Mohamed Elshazly (Cleveland Clinic) observed that while non-HDL “is not new for many cardiologists with expertise in this field, I believe that many cardiologists, the majority of non-cardiologists and medical students are still under the impression that LDL is the only measure of ‘bad cholesterol’.” He said that the FDA, trialists, and insurance companies “should incorporate non-HDL as a primary measure along with LDL in their trials, reviews and best practice measures.”

Rod Hayward (University of Michigan) said “focusing more on non-HDL-C has merit” and that “the evidence is overwhelming that it is better clinical tool. I’ve never done an analysis in which LDL measures outperformed non-HDL-C in helping to predict CVD risk or statin benefit.”

But Is It Worth The Trouble To Change?

While few would argue that non-HDL is superior to LDL, some believe that there’s no urgent need to address this issue.

Jennifer Robinson (University of Iowa) thinks that switching is not worth the bother. “It’s close enough,” said about LDL. “In terms of clinical practice, it’s not that important” to replace LDL with non-HDL. Lipidologists, she said, “are a minute fraction of doctors. We shouldn’t confuse our core physicians who don’t think about lipids all the time.” “Perfect shouldn’t be the enemy of the good,” she said.

James Stein (University of Wisconsin) said that the subject is “really important and we should be using it [non-HDL] more clinically, but it’s also a snooze because it’s old news and nothing new has come of it.”

Donald Lloyd-Jones (Northwestern) agreed that “non-HDL-C does provide some advantages over LDL-C in primary prevention, but in general they are fairly modest.” He said that “the bigger issue remains that it is risk, not solely LDL-C or non-HDL-C levels, that should be driving decision making about intensity of prevention efforts in primary prevention. One should never consider any lipid level outside of the context of the broader risk of the patient. The debate about which lipid measure to use can distract from that.”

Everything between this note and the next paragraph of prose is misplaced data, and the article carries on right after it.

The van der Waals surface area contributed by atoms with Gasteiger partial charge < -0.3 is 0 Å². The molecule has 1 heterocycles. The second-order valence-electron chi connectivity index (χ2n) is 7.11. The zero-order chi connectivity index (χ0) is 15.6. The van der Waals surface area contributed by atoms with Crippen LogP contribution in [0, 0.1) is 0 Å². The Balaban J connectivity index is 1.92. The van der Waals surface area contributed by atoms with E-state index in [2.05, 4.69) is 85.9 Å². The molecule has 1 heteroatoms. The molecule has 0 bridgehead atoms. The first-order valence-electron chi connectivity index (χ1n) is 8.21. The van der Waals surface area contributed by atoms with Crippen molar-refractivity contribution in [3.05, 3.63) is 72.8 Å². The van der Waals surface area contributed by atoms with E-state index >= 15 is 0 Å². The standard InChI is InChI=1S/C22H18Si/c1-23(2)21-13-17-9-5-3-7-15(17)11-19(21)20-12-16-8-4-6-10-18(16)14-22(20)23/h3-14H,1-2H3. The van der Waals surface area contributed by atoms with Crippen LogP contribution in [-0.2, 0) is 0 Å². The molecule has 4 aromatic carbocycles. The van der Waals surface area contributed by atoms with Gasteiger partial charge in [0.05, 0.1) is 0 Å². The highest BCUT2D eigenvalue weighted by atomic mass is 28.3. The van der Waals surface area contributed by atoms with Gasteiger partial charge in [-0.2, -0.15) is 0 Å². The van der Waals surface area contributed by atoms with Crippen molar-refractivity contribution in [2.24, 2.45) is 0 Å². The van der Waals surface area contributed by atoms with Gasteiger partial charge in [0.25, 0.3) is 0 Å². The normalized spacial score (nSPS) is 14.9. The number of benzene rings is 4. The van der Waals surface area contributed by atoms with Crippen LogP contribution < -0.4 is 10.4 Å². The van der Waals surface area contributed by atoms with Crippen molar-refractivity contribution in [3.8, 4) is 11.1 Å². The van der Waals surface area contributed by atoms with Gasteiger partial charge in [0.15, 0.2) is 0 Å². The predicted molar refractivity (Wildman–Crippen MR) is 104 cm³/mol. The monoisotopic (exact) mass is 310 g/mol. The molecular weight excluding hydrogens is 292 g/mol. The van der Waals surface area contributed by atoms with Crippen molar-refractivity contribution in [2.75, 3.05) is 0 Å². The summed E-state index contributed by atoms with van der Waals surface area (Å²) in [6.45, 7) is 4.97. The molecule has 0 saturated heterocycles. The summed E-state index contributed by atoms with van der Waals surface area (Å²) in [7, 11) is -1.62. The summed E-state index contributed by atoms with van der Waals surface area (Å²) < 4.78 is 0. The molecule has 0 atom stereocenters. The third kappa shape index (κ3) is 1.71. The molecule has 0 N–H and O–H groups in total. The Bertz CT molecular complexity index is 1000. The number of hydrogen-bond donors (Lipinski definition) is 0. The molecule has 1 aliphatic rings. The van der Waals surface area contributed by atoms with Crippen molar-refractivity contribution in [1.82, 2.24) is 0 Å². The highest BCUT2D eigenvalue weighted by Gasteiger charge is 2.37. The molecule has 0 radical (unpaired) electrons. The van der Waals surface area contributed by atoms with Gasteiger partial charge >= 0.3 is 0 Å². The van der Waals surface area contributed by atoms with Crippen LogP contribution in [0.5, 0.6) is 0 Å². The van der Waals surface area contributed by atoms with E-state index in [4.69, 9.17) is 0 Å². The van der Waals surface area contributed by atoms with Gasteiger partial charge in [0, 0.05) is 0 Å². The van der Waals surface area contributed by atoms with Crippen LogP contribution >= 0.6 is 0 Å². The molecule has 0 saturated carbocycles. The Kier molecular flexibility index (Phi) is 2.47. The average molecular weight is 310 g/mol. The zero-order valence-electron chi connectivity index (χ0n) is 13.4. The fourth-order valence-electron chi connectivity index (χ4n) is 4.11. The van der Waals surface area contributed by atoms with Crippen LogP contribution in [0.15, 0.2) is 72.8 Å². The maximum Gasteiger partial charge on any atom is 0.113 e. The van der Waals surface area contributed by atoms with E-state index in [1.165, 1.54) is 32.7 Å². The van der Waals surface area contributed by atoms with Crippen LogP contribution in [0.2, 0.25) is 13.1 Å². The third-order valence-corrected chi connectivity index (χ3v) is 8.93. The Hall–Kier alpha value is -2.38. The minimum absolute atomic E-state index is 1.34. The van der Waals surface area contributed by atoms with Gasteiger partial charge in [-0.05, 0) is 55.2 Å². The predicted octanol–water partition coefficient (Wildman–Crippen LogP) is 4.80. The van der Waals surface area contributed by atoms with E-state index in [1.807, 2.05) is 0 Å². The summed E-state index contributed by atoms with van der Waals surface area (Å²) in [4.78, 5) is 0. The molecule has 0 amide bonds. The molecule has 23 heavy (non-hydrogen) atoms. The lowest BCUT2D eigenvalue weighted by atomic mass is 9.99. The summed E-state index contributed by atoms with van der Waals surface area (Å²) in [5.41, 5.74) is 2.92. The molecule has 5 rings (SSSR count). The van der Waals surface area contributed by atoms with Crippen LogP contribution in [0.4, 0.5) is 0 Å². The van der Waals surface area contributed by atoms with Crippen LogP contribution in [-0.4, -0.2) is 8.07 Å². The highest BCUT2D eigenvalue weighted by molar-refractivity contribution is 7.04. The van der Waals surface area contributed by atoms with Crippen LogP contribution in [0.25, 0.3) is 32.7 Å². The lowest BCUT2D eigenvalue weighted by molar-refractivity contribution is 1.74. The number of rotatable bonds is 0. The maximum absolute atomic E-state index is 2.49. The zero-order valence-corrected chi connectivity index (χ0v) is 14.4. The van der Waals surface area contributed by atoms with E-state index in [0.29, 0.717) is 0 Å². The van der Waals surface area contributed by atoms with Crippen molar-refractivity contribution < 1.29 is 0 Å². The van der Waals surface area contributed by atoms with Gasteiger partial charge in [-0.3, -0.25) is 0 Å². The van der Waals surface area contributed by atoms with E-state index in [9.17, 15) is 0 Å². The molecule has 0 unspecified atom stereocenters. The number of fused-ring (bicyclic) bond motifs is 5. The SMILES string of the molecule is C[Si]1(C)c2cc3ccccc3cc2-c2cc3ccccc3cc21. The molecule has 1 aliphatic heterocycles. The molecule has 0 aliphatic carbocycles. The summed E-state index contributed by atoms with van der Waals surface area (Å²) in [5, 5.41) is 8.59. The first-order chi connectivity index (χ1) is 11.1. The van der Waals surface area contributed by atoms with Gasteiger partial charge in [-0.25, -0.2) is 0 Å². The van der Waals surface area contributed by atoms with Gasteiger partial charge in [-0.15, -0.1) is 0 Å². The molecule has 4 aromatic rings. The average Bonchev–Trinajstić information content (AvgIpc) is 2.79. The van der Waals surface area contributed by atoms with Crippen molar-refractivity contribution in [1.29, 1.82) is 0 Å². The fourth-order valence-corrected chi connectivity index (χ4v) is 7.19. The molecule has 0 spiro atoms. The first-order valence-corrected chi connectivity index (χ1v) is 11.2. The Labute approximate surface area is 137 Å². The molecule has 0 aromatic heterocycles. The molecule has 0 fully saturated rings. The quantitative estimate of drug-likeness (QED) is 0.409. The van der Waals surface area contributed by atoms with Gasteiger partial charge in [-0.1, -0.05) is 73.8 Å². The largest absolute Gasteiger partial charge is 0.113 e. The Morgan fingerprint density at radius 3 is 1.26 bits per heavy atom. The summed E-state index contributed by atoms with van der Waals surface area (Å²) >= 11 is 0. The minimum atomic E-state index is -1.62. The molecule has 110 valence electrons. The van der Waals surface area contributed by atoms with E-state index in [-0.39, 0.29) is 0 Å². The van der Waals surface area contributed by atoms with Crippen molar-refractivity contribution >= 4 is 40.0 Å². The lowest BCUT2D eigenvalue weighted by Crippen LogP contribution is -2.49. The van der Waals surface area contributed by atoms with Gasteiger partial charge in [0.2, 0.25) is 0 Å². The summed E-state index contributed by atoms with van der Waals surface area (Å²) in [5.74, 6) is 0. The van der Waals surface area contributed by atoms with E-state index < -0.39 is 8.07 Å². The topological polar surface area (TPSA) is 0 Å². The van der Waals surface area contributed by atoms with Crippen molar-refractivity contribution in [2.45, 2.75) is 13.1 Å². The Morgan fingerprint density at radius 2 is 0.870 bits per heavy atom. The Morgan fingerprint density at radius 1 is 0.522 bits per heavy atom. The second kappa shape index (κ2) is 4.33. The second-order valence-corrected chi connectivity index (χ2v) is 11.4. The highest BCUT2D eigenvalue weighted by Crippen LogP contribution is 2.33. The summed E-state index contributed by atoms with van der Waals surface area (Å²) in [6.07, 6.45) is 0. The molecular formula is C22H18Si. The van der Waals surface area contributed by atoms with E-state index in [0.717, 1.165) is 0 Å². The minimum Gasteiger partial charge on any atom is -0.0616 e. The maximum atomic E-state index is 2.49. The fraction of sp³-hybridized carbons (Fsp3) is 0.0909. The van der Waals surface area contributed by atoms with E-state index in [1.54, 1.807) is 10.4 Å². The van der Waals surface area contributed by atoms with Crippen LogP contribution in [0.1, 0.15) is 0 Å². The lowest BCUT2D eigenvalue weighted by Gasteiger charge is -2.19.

Elshazly is not ready to abandon targets. “I think treatment targets will be necessary in secondary prevention especially that we now have an arsenal of medications that can lower LDL or non-HDL to very low levels.” On a broader scale, he said that improved risk stratification can also benefit from additional information, including, besides non-HDL levels, family history, calcium scores, CRP, and others.



  1. Why Do Doctors Still Rely On The Lipid Hypothesis?

  2. Great question. Could you also run by those same experts the question “Why do doctors still rely on LDL-C rather than LDL-P?”

  3. “We don’t have drugs for that”

    Frankly the only part of the lipid panel I take any notice of is the trigs/HDL ratio, as a surrogate for insulin resistance. Mine went from over 15 and is now routinely under 2 (US numbers) which I achieved through dietary change, principally eating the exact opposite of what the dietician told me. Very far from uncommon.

    Interesting factoids – I used to get measured rather than calculated LDL, which sat neatly between the Friedwald and Iranian calculated values. Nowadays any changes in my lipids are basically noise rather than signal – or so it would appear, but just what is occurring IN BETWEEN observations?

    Dave Feldman’s work


    appears to have discovered something previously unknown to science

  4. Kelly Clover says

    Mainstream medicine remains way off course on what it should be doing. There is overwhelming evidence that cholesterol readings are mostly a symptom, not a cause. Insulin resistance which may exist in non-diabetics as well as diabetics and pre-diabetics is the biggest single REAL cause of cardiovascular disease. Most doctors never test for insulin levels out of ignorance and improper training of what really causes most atherosclerosis and cardiovascular disease. The heavy reliance on prescription drugs for treatment is extremely wrongheaded.